California, USA — Unable to change the behavior of careless smokers, California is taking a different tack: Requiring cigarettes to snuff themselves.
A new state law aims to reduce tragic accidents caused by discarded cigarettes that smolder on beds, couches, carpets or dry grass.
Beginning Monday, California will require “fire-safe” cigarettes designed to extinguish when dropped or left unattended.
The change is not meant to affect a cigarette’s look, taste or cost, but its flame is more likely to suffocate if ignored for a few minutes.
It’s a no-brainer,” said termed-out Assemblyman Paul Koretz, D-West Hollywood. “You save lives and you lose virtually nothing.”
Koretz’s legislation to require such cigarettes passed the Legislature in 2005 but called for a one-year adjustment period.
Retailers can sell their existing inventories before stocking the new product, but “fire-safe” cigarettes should dominate shelves within several months.
The new generation of cigarettes contain two or three tiny paper bands, or “speed bumps,” through which flame is not supposed to burn without periodic puffing.
New York was the first state to require such cigarettes, in June 2004. Vermont, Illinois, New Hampshire and Massachusetts subsequently passed similar laws.
Tobacco firms warn that “fire-safe” cigarettes are not foolproof and can obscure the need for high fabric flammability standards, maintenance of smoke detectors, and adequate fire education.
“Anything that burns, if you handle it carelessly, can cause a fire,” said Bill Phelps, spokesman for Philip Morris USA.”
R.J. Reynolds and Philip Morris, two of the largest cigarette manufacturers, argue that any mandate should be uniform nationwide, set by Congress, which has not taken action.
“We don’t want to see a patchwork where states might implement different laws with different standards,” said John Singleton, communications director for Reynolds’ parent firm.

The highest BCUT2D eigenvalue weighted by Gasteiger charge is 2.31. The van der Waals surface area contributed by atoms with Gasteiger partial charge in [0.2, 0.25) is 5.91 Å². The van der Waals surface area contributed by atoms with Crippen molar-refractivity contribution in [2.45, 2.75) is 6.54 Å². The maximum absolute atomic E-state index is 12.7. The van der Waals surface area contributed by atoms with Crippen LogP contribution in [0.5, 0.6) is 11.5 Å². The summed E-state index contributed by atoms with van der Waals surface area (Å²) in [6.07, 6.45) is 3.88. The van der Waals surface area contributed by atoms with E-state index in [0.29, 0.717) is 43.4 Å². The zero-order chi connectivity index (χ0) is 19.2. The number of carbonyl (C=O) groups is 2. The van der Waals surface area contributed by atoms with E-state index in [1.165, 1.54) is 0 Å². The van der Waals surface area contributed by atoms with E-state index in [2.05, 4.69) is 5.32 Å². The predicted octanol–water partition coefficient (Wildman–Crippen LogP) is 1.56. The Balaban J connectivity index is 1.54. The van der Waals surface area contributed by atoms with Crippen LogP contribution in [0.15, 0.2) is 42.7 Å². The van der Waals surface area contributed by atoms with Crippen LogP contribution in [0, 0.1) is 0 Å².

To satisfy California’s new law, cigarettes must pass a laboratory test, which requires that 75 percent of those tested extinguish before burning through 10 layers of standard filter paper.
Critics caution, however, that such tests do not duplicate the wide range of upholstered furniture fabrics used in homes.
Data about the effectiveness of banded cigarettes is limited.
In 2005, the first full year that New York required banded cigarettes, the state reported a 10 percent reduction in the number of smoking-related fires and a 26 percent reduction in the number of smoking-related fire deaths compared to annual averages from 2000 through 2003.
“The results are encouraging and we hope the trend continues,” said Larry Sombke of New York’s Office of Fire Prevention and Control.
But cigarette manufacturers warn against unrealistic expectations.
“Identifying cigarettes as ‘fire-safe’ carries some risk of instilling a false sense of security in consumers who may erroneously believe that they can carelessly handle cigarettes without concern for starting a fire,” the R.J. Reynolds Co. says in a position paper on its Web site.
“To date, no technology exists that would prevent a lit cigarette, when handled inappropriately, from ever starting a fire.”